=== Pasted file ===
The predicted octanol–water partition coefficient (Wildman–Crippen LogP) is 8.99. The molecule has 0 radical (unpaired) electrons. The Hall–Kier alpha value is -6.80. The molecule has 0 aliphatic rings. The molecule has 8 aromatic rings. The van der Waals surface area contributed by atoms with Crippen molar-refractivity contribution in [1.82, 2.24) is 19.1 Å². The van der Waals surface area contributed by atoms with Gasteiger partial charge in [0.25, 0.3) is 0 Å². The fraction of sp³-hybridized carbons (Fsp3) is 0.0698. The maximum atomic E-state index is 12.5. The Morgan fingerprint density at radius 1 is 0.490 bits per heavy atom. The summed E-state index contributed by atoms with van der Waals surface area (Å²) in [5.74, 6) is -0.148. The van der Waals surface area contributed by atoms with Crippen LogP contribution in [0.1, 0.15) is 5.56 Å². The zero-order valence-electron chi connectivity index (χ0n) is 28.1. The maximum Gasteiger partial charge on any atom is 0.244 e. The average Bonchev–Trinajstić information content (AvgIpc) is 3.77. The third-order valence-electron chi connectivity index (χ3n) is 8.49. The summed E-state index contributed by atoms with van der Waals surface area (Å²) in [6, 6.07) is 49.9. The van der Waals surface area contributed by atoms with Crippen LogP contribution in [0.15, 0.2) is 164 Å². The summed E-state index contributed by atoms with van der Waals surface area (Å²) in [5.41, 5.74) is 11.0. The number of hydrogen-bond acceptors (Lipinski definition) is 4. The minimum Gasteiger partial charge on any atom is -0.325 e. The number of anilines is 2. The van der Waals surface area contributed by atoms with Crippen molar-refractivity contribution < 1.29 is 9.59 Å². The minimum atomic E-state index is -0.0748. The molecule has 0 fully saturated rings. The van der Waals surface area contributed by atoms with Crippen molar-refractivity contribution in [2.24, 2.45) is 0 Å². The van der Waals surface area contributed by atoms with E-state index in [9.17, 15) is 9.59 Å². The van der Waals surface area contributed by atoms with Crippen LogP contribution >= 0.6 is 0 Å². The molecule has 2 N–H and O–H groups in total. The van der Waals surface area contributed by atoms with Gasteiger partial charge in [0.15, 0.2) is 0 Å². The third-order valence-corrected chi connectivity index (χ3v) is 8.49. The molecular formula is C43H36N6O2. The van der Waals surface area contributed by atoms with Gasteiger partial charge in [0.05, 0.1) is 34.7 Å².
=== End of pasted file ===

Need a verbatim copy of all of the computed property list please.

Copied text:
The predicted octanol–water partition coefficient (Wildman–Crippen LogP) is 8.99. The molecule has 0 radical (unpaired) electrons. The Hall–Kier alpha value is -6.80. The molecule has 0 aliphatic rings. The molecule has 8 aromatic rings. The van der Waals surface area contributed by atoms with Crippen molar-refractivity contribution in [1.82, 2.24) is 19.1 Å². The van der Waals surface area contributed by atoms with Gasteiger partial charge in [0.25, 0.3) is 0 Å². The fraction of sp³-hybridized carbons (Fsp3) is 0.0698. The maximum atomic E-state index is 12.5. The Morgan fingerprint density at radius 1 is 0.490 bits per heavy atom. The summed E-state index contributed by atoms with van der Waals surface area (Å²) in [5.74, 6) is -0.148. The van der Waals surface area contributed by atoms with Crippen LogP contribution in [0.1, 0.15) is 5.56 Å². The zero-order valence-electron chi connectivity index (χ0n) is 28.1. The maximum Gasteiger partial charge on any atom is 0.244 e. The average Bonchev–Trinajstić information content (AvgIpc) is 3.77. The third-order valence-electron chi connectivity index (χ3n) is 8.49. The summed E-state index contributed by atoms with van der Waals surface area (Å²) in [6, 6.07) is 49.9. The van der Waals surface area contributed by atoms with Crippen LogP contribution in [0.15, 0.2) is 164 Å². The summed E-state index contributed by atoms with van der Waals surface area (Å²) in [5.41, 5.74) is 11.0. The number of hydrogen-bond acceptors (Lipinski definition) is 4. The minimum Gasteiger partial charge on any atom is -0.325 e. The number of anilines is 2. The van der Waals surface area contributed by atoms with Crippen molar-refractivity contribution < 1.29 is 9.59 Å². The minimum atomic E-state index is -0.0748. The molecule has 0 fully saturated rings. The van der Waals surface area contributed by atoms with Crippen molar-refractivity contribution in [2.24, 2.45) is 0 Å². The van der Waals surface area contributed by atoms with E-state index in [9.17, 15) is 9.59 Å². The van der Waals surface area contributed by atoms with Crippen LogP contribution >= 0.6 is 0 Å². The molecule has 2 N–H and O–H groups in total. The van der Waals surface area contributed by atoms with Gasteiger partial charge in [0.15, 0.2) is 0 Å². The third-order valence-corrected chi connectivity index (χ3v) is 8.49. The molecular formula is C43H36N6O2. The van der Waals surface area contributed by atoms with Gasteiger partial charge in [0.05, 0.1) is 34.7 Å².